The reality is that most people, although they may be fundamentally quantitative and capable of understanding numbers, algorithms and patterns, do not have commensurately developed ability in visual interpretation. I hate to use the cliched left/right brain metaphor, but I think in this case it applies.

    One thing is certain, for readers of visualizations that are non-specialists, an attractive figure is much more appealing than a cold-hearted scatter plot. They are more likely to be drawn in, engaged and stimulated by a well designed visualization. The specialists sometimes forget that they are a minority and that it is as important to communicate their findings to the general public, who may be stimulated by an entirely different visual.

  • It’s the internet.

    I find myself, as a designer, fascinated by web apps like wefeelfine and twistori that have the ability to aggregate collective biographical data and communicate “barometric” readings of humans themselves… Maybe some things aren’t classic statistics but that doesn’t make them less beautiful.

    There’s something for everyone in the world of data viz. Keep it up and don’t let internet folk get you down :)

  • Hi Nathan. I’m sure you know where I stand already since I produce my own share of ‘garbage’ but I wanted to add my support here as well.

    The creative playful exploration of ideas related to data visualization is my passion. I think your site, together with infosthetics, are the most stimulating places on the web. Keep up the excellent work !

  • Thank you everyone for the support and input. This ended up as probably the best discussion ever on FD.

  • I just came across FlowingData about two weeks ago, and now it’s my second favorite RSS feed to check every morning (sorry, xkcd still comes first… but it’s a comic!). I am pretty stingy with the time I spend surfing the net, and only forward webby things when I feel they are truly exceptional. There is a very great deal of “wow that changes the way I see things” awesomeness to be found on your site. (Even as I write that I am thinking of how I might visualize the relationship between the web-things I share with my friends and family, awesomeness and FD…. see?!)

    Just wanted to add my two cents in the chorus of “keep up the good work; I love it!”

  • I have a degree in biology, and worked in the sciences for years. After a while, I decided to make a change and enrolled in law school. Despite the fact that the school I attend (Northwestern) is known for hiring empiricists on the faculty and enrolling primarily students with work experience, only an extremely limited number of my classmates have a good grasp on statistics.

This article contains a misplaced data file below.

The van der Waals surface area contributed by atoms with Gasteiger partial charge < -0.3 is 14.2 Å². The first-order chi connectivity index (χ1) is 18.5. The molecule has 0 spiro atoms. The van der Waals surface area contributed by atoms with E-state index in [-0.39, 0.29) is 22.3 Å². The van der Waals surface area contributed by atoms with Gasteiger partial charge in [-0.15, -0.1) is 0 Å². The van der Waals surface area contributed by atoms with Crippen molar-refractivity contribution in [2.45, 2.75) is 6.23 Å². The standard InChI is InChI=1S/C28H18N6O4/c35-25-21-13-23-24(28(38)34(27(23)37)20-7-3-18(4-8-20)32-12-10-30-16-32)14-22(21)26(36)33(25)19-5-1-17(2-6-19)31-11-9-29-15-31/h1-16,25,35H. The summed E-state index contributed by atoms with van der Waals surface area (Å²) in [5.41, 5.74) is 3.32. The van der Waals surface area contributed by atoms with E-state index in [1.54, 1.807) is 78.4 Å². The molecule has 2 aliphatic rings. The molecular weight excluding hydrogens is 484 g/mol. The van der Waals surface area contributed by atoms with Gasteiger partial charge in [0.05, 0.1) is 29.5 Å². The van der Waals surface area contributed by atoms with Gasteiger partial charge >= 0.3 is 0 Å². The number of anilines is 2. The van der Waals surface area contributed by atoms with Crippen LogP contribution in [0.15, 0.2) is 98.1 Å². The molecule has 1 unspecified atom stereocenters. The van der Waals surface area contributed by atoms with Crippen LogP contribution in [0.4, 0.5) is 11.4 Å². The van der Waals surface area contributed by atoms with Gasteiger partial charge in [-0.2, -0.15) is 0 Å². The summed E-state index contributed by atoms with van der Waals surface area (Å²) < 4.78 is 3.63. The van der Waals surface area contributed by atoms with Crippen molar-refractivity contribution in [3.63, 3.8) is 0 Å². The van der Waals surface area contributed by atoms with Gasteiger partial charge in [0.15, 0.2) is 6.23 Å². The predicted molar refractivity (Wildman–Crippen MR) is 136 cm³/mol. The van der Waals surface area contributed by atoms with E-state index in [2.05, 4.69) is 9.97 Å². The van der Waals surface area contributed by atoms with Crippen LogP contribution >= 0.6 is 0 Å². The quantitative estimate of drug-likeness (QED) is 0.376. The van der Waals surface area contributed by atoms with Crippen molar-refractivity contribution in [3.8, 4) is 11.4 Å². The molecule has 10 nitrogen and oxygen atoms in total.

I’ve showed several of the visualizations to classmates and they’ve always been met with a positive reaction. A good visualization is an excellent tool for expressing data to people outside of the field. Well illustrated data can tell the story teased out from the numbers in a far, far more accessible manner than a table or scatter plot could ever hope to.

    The need for well visualized data is great; there is a cottage industry of designers working to illustrate complex science and medicine in the courtroom. The average jury (and judge) has even less experience with science than the attorneys. Major decisions are made on a daily basis for which well visualized data is invaluable. Despite the (apparent) tendency of statisticians to poo-poo such work, people outside the field applaud it.

    Keep up the good work!

  • Christopher May 5, 2009 at 11:22 am


    In my opinion, FD is one of the best resources on the internet for anyone with an interest in data. One of the great challenges I see in the near future is the concept of data literacy. Now that so much of the world has more data to available to it than ever before, and that public store of data continues to grow at an ever increasing rate, the ability to reason and communicate about data is getting more and more important.

    I love the way FD is unafraid to champion interesting ways to do exactly that, and by doing so, creates a truly interesting public conversation. I think the criticisms are inevitable, and I wish all were as reasoned as Andrew’s, but hey, this is the internet.

    Thank you!